(Nope. Language rules and style guidelines have changed since you were a sophomore.)
•    If a manuscript or query is grammar-perfect, you'll make a great first impression.
(No! Lots of things that are grammatically correct will annoy publishers, agents, and other gatekeepers like feature editors.)
•    Always use your Spell and Grammar Checker.
(Maybe. Some well-known editors suggest you don't use it at all, but The Frugal Editor gives you dozens of ways to make it your partner instead of your enemy.)
•    Your publisher will assign a top-flight editor so you don't need to worry about your manuscript.
(Maybe, but don't count on it. Besides you can be a better partner for an editor—whether she is assigned to you by your editor or you hire one for yourself-- if you know something about the process; you'll know better when to nix her suggestions! In any case, I suggest hiring an editor of your own before you submit your manuscript and you’ll love my Great Little Last-Minute Editing Tips (bit.ly/LastMinuteEditsII) for building the confidence you need to say no an editor no matter how professional she is.
•    Formatters and editors will take care of the hyphens, ellipses, and all the other grungy little punctuation marks that English teachers avoided teaching because they didn't know how to use them either.

(Chances are, you'll catch even great formatters and editors in an error or two if you know your stuff!)


Five Things to Avoid for a Pristine Query Letter
 
We are selling our work when we approach any gatekeeper, an editor, an agent, a contest judge. Here are five little things to avoid so you'll look like the professional you are.
 
    Don't tell the gatekeeper you always wanted to write. You can think of something more pertinent to your cause (and something more original!) than that.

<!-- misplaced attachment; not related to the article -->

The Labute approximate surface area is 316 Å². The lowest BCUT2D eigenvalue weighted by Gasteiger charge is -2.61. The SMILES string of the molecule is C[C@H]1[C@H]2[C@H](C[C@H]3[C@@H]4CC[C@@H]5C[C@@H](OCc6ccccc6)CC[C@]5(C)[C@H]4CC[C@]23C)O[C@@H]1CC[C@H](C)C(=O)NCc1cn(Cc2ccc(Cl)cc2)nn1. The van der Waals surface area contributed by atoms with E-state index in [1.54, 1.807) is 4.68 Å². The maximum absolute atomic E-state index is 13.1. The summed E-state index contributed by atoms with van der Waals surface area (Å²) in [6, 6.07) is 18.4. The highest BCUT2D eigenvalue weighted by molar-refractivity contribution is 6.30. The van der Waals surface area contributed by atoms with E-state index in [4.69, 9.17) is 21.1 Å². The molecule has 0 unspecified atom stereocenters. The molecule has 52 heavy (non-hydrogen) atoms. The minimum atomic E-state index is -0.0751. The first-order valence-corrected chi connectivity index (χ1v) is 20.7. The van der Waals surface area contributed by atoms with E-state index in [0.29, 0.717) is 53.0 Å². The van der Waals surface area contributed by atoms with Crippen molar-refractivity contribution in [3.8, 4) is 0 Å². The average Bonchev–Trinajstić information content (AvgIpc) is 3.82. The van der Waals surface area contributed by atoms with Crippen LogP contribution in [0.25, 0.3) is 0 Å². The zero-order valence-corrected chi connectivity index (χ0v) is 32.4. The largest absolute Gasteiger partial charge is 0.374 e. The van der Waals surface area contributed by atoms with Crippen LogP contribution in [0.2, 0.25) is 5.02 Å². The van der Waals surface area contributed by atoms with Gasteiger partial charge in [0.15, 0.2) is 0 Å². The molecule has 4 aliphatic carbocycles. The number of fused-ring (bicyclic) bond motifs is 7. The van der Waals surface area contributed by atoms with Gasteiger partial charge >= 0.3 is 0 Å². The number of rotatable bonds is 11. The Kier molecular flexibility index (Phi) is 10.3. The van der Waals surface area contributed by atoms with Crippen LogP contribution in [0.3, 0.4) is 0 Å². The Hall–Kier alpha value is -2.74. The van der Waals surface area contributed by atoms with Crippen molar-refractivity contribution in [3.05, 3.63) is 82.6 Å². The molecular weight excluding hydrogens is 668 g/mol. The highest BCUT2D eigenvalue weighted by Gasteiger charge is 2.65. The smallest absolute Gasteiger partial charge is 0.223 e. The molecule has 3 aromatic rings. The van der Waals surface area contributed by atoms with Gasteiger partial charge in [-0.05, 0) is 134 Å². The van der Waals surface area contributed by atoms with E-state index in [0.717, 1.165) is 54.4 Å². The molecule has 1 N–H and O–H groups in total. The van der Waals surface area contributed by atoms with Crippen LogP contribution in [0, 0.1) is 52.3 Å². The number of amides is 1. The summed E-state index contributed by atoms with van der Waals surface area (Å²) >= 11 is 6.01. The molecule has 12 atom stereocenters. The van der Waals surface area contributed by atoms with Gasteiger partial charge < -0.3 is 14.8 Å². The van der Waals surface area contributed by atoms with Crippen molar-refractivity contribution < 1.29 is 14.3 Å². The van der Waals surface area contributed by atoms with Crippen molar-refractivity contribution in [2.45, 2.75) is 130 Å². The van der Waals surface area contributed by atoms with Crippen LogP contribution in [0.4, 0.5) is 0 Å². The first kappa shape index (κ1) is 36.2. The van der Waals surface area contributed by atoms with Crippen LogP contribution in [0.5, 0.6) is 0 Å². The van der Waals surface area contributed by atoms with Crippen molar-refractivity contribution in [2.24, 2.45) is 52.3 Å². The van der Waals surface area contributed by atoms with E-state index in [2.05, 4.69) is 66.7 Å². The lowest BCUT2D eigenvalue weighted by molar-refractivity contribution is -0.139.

Don't use the verb "quote" when you want the noun "quotation." Some stylebooks will tell you that it's OK, but agents can be a picky lot. Use zero-tolerance grammar rules for your queries.
    Don't pitch more than one book at time. You want to give just one your best shot.
    Don't call your novel a "fictional novel." By definition, a novel is fiction.
    Don't overdo exclamation marks, question marks, or the use of sentence fragments. (Yes, fragments are acceptable when they're used for a good reason.).
 
Here's one last suggestion for fiction writers 'cause they're so often neglected when it comes to marketing. Avoid using italics for internal thought in the synopses sections of your marketing tools or in the sample chapters you must include. Italics are being used more and more these days, but using them often becomes a crutch that enables writers to avoid writing great transitions and point-of-view. The best agents and publishers will recognize it as such.

 

----


MORE ABOUT THE GUEST BLOGGER


Carolyn Howard-Johnson, an award-winning author of both fiction and nonfiction, a former publicist for a New York PR firm and was an instructor for the renowned UCLA Extension Writers' Program for nearly a decade. She is an editor with years of publishing and editing experience including national magazines, newspapers, and her own poetry and fiction. Learn more about the author at  https://howtodoitfrugally.com. Her The Frugal Book Promoter: How to Do What Your Publisher Won't won USA Book News' best professional book award and the Irwin Award. The Frugal Editor: Put Your Best Book Forward to Avoid Humiliation and Ensure Success TheFrugalEditor is top publishing book for USA Book News and Reader Views Literary Award. The Great First Impression Book Proposal: Everything You Need To Know To Sell Your Book in 30 Minutes or Less is a helpful little booklet available at at the link above and is now in its second edition from Modern History Press.  . And don’t miss another booklet Great Little Last-Minute Editing Tips for Writers: The Ultimate Frugal Booklet for Avoiding Word Trippers and Crafting Gatekeeper-Perfect Copyhttp://bit.ly/LastMinuteEditsII, also from Modern History Press. You can get all Carolyn's books at the How to Do It Frugally link above.

 





Techniques for Cultivating Creative Writing Ideas by Deborah Lyn

Make cultivating ideas part of your writing process. Creative writing needs inspiration—motivation will follow quickly to get that personal ...